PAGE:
The Thirty Million Line Problem

This blog post is a review and musing on a talk of the same title “The Thirty Million Line Problem” (2015) (~1h lecture + 40m q&a).

To summarize the talk which badly needs it, Casey Muratori argues the following:

  1. That software used to be simple not general purpose. The example of interest is game operating systems as for the Amiga and such. It was possible for developers to be in total command of a machine and its resources.
  2. That software “complexity” (measured in lines of code) has exploded in the last decades.
  3. That much of the “complexity” of modern software stacks is in the operating system not applications.
  4. That “complexity” in operating systems is driven by attempting to support enormous variety of hardware and hardware abstraction layers which paper over differences between devices.
  5. The example of USB is given as an instance where hardware designers gave device designers leeway to do whatever they want over a standardized bus, which has created more dependencies on vendor-provided drivers.

Casey posits that general purpose kernel+driver complexity will grow unchecked unless standardized device interfaces are set for device manufacturers, and hardware is standardized into an “ISA” which specifies primitive driverless device interfaces. He posits that this is not an unreasonable proposal; historical game consoles had known and documented hardware interfaces, and modern SoCs are arguably “standardized” computers. Both of these enabled simplification of drivers and in the kernel such as Casey’s seeking.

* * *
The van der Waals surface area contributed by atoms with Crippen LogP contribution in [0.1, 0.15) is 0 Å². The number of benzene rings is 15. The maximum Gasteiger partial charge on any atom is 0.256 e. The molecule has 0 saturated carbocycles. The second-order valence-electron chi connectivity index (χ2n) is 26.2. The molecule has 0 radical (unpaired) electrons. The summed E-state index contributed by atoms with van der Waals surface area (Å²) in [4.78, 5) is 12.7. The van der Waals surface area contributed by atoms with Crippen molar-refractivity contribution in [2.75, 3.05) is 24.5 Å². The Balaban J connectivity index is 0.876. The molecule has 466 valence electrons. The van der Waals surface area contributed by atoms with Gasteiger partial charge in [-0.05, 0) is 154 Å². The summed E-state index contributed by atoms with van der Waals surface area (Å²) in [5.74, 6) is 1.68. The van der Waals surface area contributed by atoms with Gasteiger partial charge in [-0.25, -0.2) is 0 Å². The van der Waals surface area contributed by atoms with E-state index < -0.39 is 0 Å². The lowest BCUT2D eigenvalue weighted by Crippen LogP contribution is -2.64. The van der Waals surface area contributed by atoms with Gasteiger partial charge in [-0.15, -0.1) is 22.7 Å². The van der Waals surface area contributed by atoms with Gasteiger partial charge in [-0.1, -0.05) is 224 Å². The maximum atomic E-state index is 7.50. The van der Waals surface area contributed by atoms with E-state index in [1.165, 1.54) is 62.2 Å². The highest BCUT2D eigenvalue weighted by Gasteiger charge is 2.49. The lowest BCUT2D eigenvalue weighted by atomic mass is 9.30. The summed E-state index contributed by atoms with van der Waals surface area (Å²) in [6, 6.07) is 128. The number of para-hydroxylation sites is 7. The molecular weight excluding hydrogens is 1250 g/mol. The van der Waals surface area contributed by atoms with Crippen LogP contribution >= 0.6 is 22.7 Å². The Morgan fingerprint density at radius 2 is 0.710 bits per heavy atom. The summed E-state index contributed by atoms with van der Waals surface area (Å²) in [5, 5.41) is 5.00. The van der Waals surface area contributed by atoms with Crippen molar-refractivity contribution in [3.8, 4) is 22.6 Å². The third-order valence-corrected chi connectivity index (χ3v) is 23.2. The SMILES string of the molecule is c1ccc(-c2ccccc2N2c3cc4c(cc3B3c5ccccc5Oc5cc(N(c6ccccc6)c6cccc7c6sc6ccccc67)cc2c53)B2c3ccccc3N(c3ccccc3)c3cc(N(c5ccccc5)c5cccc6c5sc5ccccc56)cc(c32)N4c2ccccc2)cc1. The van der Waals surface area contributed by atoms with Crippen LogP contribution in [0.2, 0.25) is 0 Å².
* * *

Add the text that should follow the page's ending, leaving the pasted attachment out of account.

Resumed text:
There’s a couple themes to Casey’s talk I want to poke at.

The first is what software complexity is. I’ve taken a crack at this in the past and want to again. Casey doesn’t make it clear if his position is that complexity is strictly line count of software, or if it’s something different. I think the question of how we measure complexity is really interesting and not one we’ve spent enough ink on. Casey’s intuitive argument that complexity is at least sketched by code line count seems to be a common one in the industry, and one worth exploring.

Second is whether hardware’s really the problem here. To give the bit away I agree that it is, but the why is interesting and there’s good reason to wonder whether the complexity is incidental or essential.

Casey’s definitely on to something that much of the complexity driving the reuse of general purpose operating systems lies in the device driver library that comes with each OS. Implementing even one device driver let alone support for entire product families is an enormous engineering burden and it’s no surprise that often driver support is provided by the manufacturers. For instance Intel and Nvidia both have dedicated Linux development resources.